Date
28 July 2017
Youths from aboriginal communities make a presentation after a march last week in support of efforts to tackle a sharp rise in suicide rates in Attawapiskat, Ontario. Credit: Reuters
Youths from aboriginal communities make a presentation after a march last week in support of efforts to tackle a sharp rise in suicide rates in Attawapiskat, Ontario. Credit: Reuters

Canada holds emergency meeting over aboriginal suicide crisis

Canada’s lawmakers are holding an emergency meeting to discuss a rash of suicide attempts by aboriginal teenagers in a remote, poverty-stricken community in Ontario.

Authorities are alarmed as 11 people of the Attawapiskat First Nation community tried to kill themselves over the past weekend alone, Reuters reported.

Children as young as 11 years old were among those who attempted suicide during the past few days. Police began 24-hour patrols in response to the crisis.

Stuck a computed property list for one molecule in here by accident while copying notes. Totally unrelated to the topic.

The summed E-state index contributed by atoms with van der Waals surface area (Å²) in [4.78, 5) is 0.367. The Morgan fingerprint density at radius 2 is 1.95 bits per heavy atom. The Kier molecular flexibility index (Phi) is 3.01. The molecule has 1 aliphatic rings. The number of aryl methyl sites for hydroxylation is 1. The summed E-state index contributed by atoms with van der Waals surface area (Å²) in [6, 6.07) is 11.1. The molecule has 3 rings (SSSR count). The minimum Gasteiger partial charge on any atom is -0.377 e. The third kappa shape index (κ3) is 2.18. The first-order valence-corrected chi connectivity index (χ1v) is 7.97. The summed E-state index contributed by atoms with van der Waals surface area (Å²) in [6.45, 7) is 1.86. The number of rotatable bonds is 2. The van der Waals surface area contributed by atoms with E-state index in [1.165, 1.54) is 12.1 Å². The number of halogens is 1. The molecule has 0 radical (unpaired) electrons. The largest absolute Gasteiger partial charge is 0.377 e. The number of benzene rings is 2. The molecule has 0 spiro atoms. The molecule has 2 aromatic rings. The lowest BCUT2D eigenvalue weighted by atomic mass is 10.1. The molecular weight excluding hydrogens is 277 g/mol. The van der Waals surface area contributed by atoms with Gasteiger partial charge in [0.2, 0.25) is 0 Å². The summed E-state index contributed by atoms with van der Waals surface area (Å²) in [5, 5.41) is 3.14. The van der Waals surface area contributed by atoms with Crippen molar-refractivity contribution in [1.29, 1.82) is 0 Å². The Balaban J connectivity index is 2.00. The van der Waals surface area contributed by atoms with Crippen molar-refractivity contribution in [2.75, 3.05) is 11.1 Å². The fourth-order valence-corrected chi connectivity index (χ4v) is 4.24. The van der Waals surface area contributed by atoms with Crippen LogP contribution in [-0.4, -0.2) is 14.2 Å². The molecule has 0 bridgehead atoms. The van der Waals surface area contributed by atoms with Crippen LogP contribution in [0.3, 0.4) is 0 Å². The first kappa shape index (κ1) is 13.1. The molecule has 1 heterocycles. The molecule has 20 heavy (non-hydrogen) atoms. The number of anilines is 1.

In March, there were 28 attempted suicides in the aboriginal community. The crisis prompted Attawapiskat to declare a state of emergency.

The reasons for people trying to end their lives are varied but Attawapiskat leaders point to an underlying despondency and pessimism among their people as well as an increasing number of prescription drug overdoses.

Living in isolated communities with chronic unemployment and crowded housing, some young aboriginals lack clean water but have easy Internet access, giving them a glimpse of affluence in the rest of Canada, Reuters noted.

Attawapiskat, 966 kilometers north of Ottawa on James Bay, is only accessible by plane or winter ice road.

Canada’s 1.4 million aboriginals, who make up about four percent of the population, have a lower life expectancy than other Canadians and are more often victims of violent crime.

The emergency parliamentary session Tuesday night was requested by New Democrat legislator Charlie Angus whose constituency includes Attawapiskat.

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